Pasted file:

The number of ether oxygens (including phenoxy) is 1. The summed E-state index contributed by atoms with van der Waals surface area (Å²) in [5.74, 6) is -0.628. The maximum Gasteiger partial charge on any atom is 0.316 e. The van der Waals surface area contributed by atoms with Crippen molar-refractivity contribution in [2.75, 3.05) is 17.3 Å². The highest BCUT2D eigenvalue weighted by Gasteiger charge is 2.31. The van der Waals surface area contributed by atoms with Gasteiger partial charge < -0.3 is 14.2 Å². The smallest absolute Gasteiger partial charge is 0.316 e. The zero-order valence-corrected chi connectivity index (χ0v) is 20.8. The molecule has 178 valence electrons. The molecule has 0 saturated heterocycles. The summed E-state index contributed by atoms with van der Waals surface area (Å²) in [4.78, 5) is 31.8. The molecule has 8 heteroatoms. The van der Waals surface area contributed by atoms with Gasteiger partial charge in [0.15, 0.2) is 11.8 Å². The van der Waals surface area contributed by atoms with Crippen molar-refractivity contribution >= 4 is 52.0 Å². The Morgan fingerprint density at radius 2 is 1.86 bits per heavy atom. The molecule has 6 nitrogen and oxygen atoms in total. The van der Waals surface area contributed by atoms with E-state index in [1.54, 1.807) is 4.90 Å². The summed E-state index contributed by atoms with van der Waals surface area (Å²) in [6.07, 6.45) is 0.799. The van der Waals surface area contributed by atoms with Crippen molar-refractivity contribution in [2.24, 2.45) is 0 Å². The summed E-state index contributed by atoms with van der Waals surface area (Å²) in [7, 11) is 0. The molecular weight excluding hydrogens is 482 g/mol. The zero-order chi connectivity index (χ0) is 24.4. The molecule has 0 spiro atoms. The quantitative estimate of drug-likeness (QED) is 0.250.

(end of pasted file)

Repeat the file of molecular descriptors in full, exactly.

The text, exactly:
The number of ether oxygens (including phenoxy) is 1. The summed E-state index contributed by atoms with van der Waals surface area (Å²) in [5.74, 6) is -0.628. The maximum Gasteiger partial charge on any atom is 0.316 e. The van der Waals surface area contributed by atoms with Crippen molar-refractivity contribution in [2.75, 3.05) is 17.3 Å². The highest BCUT2D eigenvalue weighted by Gasteiger charge is 2.31. The van der Waals surface area contributed by atoms with Gasteiger partial charge < -0.3 is 14.2 Å². The smallest absolute Gasteiger partial charge is 0.316 e. The zero-order valence-corrected chi connectivity index (χ0v) is 20.8. The molecule has 178 valence electrons. The molecule has 0 saturated heterocycles. The summed E-state index contributed by atoms with van der Waals surface area (Å²) in [4.78, 5) is 31.8. The molecule has 8 heteroatoms. The van der Waals surface area contributed by atoms with Gasteiger partial charge in [0.15, 0.2) is 11.8 Å². The van der Waals surface area contributed by atoms with Crippen molar-refractivity contribution >= 4 is 52.0 Å². The Morgan fingerprint density at radius 2 is 1.86 bits per heavy atom. The molecule has 6 nitrogen and oxygen atoms in total. The van der Waals surface area contributed by atoms with E-state index in [1.54, 1.807) is 4.90 Å². The summed E-state index contributed by atoms with van der Waals surface area (Å²) in [6.07, 6.45) is 0.799. The van der Waals surface area contributed by atoms with Crippen molar-refractivity contribution in [2.24, 2.45) is 0 Å². The summed E-state index contributed by atoms with van der Waals surface area (Å²) in [7, 11) is 0. The molecular weight excluding hydrogens is 482 g/mol. The zero-order chi connectivity index (χ0) is 24.4. The molecule has 0 spiro atoms. The quantitative estimate of drug-likeness (QED) is 0.250.